ALAMEDA, Calif. — The crew aboard the Coast Guard Cutter Munro (WMSL 755) returned home Monday to Alameda following a three month, 15,000 mile, multi-mission patrol.
Munro’s crew began their patrol in the Bering Sea and spent 37 days enforcing fisheries regulations from Alaska to the maritime boundary line separating U.S. and Russian waters.
Munro’s crew boarded 11 commercial fishing vessels to ensure compliance with U.S. fishery and safety regulations. In addition to patrolling the Aleutian Islands, Munro patrolled the maritime boundary line to prevent foreign fishing vessel incursions into U.S. waters. The cutter joined a Russian Border Guard vessel to conduct the joint border patrol to promote both countries’ economic security.
Following their Alaska Patrol, Munro represented the Coast Guard by participating in an at-sea-only iteration of the biennial Rim of the Pacific 2020 (RIMPAC) exercise Aug. 17-31, in the waters around the Hawaiian Islands.
RIMPAC encompassed ten nations, with a total of 22 ships, one submarine and multiple aircraft. Munro conducted formation steaming exercises, communications drills, maritime intercept operations and live-fire training alongside partner nations. Munro’s crew demonstrated their interoperability with the U.S. Navy promoting maritime governance in support of national defense. RIMPAC provided a unique training opportunity designed to foster and sustain cooperative relationships critical to ensuring the safety of sea lanes and security on the world’s interconnected oceans.
The at-sea-only construct for RIMPAC 2020 was developed to ensure the safety of all military forces participating and Hawaii’s population by minimizing shore-based contingents while striking a balance between combating future adversaries and the COVID-19 threat.
Munro’s patrol included the embarkation of a U.S. Navy MH-60S helicopter and aircrew from Helicopter Sea Combat Squadron 21, nicknamed the “Blackjacks” during RIMPAC.
Over two weeks, Munro and the Blackjacks conducted 380 flight evolutions, 55 touch and go landings, 34 vertical replenishment evolutions transferring cargo by helicopter, and multiple helicopter in flight refuels.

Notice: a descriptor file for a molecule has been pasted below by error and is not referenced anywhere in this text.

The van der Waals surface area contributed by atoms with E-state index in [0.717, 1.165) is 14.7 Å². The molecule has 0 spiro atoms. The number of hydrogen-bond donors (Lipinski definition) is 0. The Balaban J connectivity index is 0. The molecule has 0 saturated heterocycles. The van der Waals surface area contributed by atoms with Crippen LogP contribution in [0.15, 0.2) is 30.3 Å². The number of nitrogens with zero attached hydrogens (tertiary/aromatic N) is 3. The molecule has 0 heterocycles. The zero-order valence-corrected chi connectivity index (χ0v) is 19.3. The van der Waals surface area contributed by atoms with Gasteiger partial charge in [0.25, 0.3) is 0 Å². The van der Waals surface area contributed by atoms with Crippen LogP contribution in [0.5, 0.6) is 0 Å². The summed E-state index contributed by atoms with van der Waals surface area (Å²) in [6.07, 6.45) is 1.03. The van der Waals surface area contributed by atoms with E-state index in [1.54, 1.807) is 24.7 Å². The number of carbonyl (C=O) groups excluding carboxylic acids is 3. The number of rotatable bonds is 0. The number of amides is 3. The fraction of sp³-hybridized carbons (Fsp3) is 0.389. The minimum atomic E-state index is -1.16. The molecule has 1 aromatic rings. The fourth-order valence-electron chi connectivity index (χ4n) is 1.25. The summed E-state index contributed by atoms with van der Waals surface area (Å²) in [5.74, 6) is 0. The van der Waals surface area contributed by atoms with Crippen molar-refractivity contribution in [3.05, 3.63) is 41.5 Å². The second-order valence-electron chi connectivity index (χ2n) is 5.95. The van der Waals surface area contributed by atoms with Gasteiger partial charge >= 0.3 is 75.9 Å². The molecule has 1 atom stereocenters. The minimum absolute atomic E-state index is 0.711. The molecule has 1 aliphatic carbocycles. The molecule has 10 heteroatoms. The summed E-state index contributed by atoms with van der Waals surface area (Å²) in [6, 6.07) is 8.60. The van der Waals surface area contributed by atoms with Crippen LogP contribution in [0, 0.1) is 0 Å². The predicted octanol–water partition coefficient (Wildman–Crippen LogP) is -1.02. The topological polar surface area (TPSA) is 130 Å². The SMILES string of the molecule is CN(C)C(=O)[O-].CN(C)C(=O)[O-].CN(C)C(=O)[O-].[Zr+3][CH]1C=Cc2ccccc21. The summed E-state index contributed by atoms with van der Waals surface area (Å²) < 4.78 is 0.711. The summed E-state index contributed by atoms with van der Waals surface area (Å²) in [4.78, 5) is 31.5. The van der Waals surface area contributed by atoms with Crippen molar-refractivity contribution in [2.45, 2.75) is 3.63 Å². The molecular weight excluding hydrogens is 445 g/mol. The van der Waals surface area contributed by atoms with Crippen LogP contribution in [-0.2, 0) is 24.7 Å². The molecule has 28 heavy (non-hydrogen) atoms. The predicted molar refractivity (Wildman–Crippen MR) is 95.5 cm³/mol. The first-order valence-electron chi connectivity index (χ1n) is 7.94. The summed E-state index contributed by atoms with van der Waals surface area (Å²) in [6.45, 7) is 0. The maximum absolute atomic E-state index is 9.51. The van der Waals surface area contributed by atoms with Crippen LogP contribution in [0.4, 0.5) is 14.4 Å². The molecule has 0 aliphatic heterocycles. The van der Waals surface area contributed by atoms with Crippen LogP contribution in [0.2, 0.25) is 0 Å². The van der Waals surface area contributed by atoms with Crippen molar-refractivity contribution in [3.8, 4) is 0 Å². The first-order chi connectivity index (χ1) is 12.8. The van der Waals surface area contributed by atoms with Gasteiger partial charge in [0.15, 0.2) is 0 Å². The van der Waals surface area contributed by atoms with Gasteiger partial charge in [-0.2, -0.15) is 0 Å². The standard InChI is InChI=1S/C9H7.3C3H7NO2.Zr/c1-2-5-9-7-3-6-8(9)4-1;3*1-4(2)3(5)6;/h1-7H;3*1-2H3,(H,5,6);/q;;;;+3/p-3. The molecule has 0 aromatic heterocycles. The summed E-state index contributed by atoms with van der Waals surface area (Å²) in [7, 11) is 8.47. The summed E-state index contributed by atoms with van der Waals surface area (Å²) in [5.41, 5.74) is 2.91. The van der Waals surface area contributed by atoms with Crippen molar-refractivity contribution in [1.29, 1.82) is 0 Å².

“This has been an extremely rewarding patrol,” said Munro’s Commanding Officer Capt. Blake Novak. “This was Munro’s first Alaska Patrol. It was an incredible opportunity to patrol as far north as the Arctic Circle to protect our borders and natural resources, and then transition to leveraging our DOD partnership with RIMPAC exercises. Conducting two distinctly different missions within the same deployment is what makes the Coast Guard unique and why I chose this service. COVID has been a challenge, but we met that challenge by establishing processes to maintain readiness and operate safely. Munro’s success is attributed to the young women and men that make up our diverse crew. While we have enjoyed our time at sea, and are proud of our accomplishments, we are excited to return home to our loved ones.”
To ensure the safety of Munro’s crew deploying during the COVID-19 global pandemic, the crew conducted pre-deployment COVID-19 testing, followed by a 14-day monitoring period. Throughout their patrol, Munro’s crew maintained strict health precautions during all interactions with the public, including wearing N95 respirators at all times and undergoing intensive decontamination procedures following the completion of each boarding.
Commissioned in 2017, Munro is the Coast Guard’s sixth 418-foot Legend-class national security cutter and one of four homeported in Alameda. National security cutters have a crew of more than 150 and are among the largest and most technologically sophisticated vessels in the Coast Guard’s fleet. The cutters can operate globally in the most demanding open ocean environments, from the North Pacific’s hazardous fishing grounds to the Eastern Pacific’s vast approaches, where its crews battle transnational crime.